” Elliott, Moreno and LaCava are expected to present a proposed policy to the City Council’s Rules Committee in coming months. Elliott’s proposal is based on a recommended civility policy for government agencies from the National Conflict Resolution Center. “In my 20 years leading the NCRC, I’ve never seen this level of polarization and division in society,” Steve Dinkin, the center’s president, said during a Jan. 31 Rules Committee hearing. “Increasingly, our political leaders are showing a lack of respect for one another.” Dinkin said social media and what he called the rural-urban political divide are contributing to the problem. He said adopting a civility policy doesn’t mean a government agency is criticizing itself. “Even if you believe in this moment that the City Council is working well with one another and that you are being collaborative, it’s really about the future,” Dinkin said. “Take this moment now to adopt a code so you can preserve the sense of civility and decorum in the City Council for many years to come.” Councilman Raul Campillo said the city is making the right moves. “Getting the details right really does matter, but the start of this is strong,” he said.

    “Communicating outwardly that we, as elected officials and as a government, are dedicated to civil discourse is one of the most important things we can do to reflect the dignity of our communities.” — La Jolla Light staff contributed to this report. ? Leave a Reply [Cancel reply](/west/san-diego-ca/concerned-about-disrespectful-behavior-at-public-meetings-san-diego-considers-civility-policy/#respond) Leave a Reply [San Diego, CA](https://newspub.live/sections/west/san-diego-ca/) Winter storm moves out of San Diego County A winter storm is expected to move out of the region Wednesday but not before it delivered widespread showers in the San Diego area. As of late afternoon Tuesday, the unsettled atmospheric system, which was expected to linger into midweek, had dropped anywhere from a hundredth of an inch to nearly 1 1/3 inches of rain across San Diego County. Though the bands of dark clouds were expected to shed less moisture locally than in other Southern California communities to the north, the National Weather Service issued a flood watch for the San Diego region’s coastal, inland-valley and mountain communities through Wednesday morning. The rainfall will have the potential to cause flooding and debris flows, including landslides, the federal agency reported.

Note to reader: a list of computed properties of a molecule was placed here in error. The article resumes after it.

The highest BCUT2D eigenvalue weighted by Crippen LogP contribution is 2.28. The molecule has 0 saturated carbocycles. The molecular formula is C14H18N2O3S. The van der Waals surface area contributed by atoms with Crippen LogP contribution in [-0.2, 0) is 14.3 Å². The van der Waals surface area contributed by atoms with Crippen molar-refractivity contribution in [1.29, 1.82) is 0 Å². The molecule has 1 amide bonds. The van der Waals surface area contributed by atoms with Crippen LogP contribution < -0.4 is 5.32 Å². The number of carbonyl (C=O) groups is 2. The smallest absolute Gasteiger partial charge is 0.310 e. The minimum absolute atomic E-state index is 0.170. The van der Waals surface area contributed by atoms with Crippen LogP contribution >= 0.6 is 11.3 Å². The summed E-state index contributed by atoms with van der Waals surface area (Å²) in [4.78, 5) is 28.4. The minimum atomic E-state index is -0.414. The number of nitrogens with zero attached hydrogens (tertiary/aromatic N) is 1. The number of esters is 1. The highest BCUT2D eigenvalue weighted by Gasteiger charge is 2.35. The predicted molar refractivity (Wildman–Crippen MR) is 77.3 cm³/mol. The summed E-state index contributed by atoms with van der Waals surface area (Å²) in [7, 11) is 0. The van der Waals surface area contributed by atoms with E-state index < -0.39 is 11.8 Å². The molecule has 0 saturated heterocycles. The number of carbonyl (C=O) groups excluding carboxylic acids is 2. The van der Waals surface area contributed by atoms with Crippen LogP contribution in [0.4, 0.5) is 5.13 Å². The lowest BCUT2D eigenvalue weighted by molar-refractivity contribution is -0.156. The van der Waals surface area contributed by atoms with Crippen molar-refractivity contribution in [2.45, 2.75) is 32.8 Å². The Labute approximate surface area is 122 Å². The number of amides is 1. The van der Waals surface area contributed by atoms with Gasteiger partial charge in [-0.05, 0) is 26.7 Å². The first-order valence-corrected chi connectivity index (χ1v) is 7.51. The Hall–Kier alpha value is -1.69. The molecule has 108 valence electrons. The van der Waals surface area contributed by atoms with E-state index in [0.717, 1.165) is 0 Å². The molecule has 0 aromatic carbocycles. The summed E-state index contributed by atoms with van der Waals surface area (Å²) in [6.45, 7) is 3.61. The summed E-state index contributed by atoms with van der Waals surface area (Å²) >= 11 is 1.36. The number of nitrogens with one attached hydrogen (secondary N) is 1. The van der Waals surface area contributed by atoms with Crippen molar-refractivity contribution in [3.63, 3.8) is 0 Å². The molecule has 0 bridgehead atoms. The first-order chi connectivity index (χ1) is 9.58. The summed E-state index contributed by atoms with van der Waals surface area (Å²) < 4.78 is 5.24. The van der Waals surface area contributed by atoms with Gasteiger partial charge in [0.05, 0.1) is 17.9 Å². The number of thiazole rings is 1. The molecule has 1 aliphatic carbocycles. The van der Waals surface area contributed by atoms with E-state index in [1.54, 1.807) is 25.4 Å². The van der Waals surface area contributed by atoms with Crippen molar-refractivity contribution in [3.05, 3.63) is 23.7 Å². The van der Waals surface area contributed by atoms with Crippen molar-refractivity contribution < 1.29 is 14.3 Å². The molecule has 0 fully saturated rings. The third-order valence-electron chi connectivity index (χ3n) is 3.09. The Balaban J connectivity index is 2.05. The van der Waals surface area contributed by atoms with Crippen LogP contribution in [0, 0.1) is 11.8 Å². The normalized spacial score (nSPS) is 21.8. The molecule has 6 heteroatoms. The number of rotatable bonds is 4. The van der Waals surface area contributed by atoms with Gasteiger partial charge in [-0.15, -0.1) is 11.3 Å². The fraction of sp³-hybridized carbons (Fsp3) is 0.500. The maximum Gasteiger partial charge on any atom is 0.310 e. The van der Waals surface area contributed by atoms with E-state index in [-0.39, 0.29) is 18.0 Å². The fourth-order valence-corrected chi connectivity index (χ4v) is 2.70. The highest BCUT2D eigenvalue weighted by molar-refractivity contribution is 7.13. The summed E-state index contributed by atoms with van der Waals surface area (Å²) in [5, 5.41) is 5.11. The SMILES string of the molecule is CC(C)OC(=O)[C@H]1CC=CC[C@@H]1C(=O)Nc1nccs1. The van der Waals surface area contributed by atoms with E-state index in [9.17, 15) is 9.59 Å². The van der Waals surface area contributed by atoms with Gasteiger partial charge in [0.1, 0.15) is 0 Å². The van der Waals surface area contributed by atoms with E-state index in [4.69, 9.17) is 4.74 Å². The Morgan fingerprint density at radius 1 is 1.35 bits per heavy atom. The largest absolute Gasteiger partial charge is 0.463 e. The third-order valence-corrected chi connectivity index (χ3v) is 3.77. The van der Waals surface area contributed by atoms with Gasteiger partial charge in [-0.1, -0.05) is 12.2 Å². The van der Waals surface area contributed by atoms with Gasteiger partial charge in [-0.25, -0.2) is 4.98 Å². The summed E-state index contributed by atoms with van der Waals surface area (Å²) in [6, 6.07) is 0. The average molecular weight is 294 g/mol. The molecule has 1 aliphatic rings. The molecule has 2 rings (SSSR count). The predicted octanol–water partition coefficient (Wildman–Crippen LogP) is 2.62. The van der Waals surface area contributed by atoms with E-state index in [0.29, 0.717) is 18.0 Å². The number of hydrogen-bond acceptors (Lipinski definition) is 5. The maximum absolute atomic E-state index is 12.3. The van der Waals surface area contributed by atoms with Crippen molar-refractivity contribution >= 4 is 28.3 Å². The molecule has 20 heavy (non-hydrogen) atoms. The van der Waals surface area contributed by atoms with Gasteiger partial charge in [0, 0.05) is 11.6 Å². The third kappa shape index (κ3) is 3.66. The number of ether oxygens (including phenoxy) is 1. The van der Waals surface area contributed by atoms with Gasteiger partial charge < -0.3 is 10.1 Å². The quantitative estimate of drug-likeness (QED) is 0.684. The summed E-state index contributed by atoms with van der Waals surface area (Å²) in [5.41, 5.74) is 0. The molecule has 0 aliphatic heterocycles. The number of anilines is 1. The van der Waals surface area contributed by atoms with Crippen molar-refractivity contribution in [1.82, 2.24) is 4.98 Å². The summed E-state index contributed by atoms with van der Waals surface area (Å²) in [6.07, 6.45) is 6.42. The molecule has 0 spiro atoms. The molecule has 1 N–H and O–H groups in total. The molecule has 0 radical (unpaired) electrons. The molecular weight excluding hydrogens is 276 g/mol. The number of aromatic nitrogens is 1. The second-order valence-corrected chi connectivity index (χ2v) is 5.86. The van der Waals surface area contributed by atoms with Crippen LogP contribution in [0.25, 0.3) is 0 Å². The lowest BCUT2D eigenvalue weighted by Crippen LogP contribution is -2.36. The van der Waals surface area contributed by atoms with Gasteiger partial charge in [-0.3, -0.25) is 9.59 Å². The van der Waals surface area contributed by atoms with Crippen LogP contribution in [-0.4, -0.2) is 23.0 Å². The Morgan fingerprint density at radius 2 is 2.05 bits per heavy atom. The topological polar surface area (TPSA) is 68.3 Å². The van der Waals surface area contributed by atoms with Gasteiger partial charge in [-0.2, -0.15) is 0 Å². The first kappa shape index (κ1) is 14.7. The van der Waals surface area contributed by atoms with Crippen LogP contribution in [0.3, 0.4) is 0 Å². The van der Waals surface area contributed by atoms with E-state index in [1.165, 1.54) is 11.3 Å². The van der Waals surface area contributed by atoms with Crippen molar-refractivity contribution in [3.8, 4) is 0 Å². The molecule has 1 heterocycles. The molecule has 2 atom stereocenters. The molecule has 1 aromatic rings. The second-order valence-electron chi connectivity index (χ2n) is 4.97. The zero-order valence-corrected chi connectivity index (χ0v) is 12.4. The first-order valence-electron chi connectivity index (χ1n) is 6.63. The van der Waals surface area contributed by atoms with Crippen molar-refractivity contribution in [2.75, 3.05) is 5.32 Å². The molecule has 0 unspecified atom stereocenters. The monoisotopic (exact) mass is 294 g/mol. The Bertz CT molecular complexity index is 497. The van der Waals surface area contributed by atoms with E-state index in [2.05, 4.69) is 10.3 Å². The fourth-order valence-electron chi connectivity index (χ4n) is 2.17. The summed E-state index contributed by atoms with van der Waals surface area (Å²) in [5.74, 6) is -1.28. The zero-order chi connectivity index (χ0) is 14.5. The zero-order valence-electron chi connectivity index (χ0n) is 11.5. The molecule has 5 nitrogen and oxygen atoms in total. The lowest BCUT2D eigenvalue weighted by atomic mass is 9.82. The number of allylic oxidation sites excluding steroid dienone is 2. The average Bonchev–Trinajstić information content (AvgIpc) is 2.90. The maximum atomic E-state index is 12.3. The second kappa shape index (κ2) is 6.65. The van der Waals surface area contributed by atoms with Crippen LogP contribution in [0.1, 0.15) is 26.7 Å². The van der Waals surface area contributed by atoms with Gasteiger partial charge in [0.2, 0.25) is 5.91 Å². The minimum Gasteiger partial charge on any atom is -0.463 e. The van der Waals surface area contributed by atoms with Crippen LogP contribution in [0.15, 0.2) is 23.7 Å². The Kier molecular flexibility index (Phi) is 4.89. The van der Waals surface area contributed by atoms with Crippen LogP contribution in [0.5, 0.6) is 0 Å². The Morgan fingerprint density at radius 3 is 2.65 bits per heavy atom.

The snow level was expected to fall as low as the 6,000-foot mark — around the elevation of the highest San Diego-area mountain peaks — by Wednesday morning, forecasters said. Among the local rainfall totals as of 4 p.m. Tuesday, according to the NWS, were 1.31 inches on Palomar Mountain; 0.97 in Lower Oat Flats; 0.91 on Birch Hill; 0.83 at Camp Pendleton; 0.63 in San Marcos; 0.6 in Encinitas; 0.59 in Carlsbad and Point Loma; 0.58 in Oceanside and Rancho Bernardo; 0.55 at Miramar Lake; 0.53 in Escondido; and 0.5 in Mission Valley and National City. The precipitation tallies also included 0.48 of an inch in Santee; 0.47 on Mount Woodson; 0.43 in Poway; 0.42 in Granite Hills and at Naval Air Station North Island; 0.41 in Bonsall and Fallbrook; 0.4 in Deer Springs and at San Diego International Airport; 0.38 at Lake Wohlford; 0.35 in Mesa Grande and at Ramona Airport; 0.34 in San Onofre; 0.33 in La Mesa and Vista; 0.31 in Pine Hills; and 0.3 in Rincon Springs and Skyline Ranch. Other rainfall amounts were 0.29 of an inch in Oak Grove; 0.28 in Flinn Springs and Kearny Mesa; 0.27 on Otay Mountain; 0.26 at Cactus County Park; 0.25 in Alpine, Goose Valley and Ramona; 0.22 in Barona and Chula Vista; 0.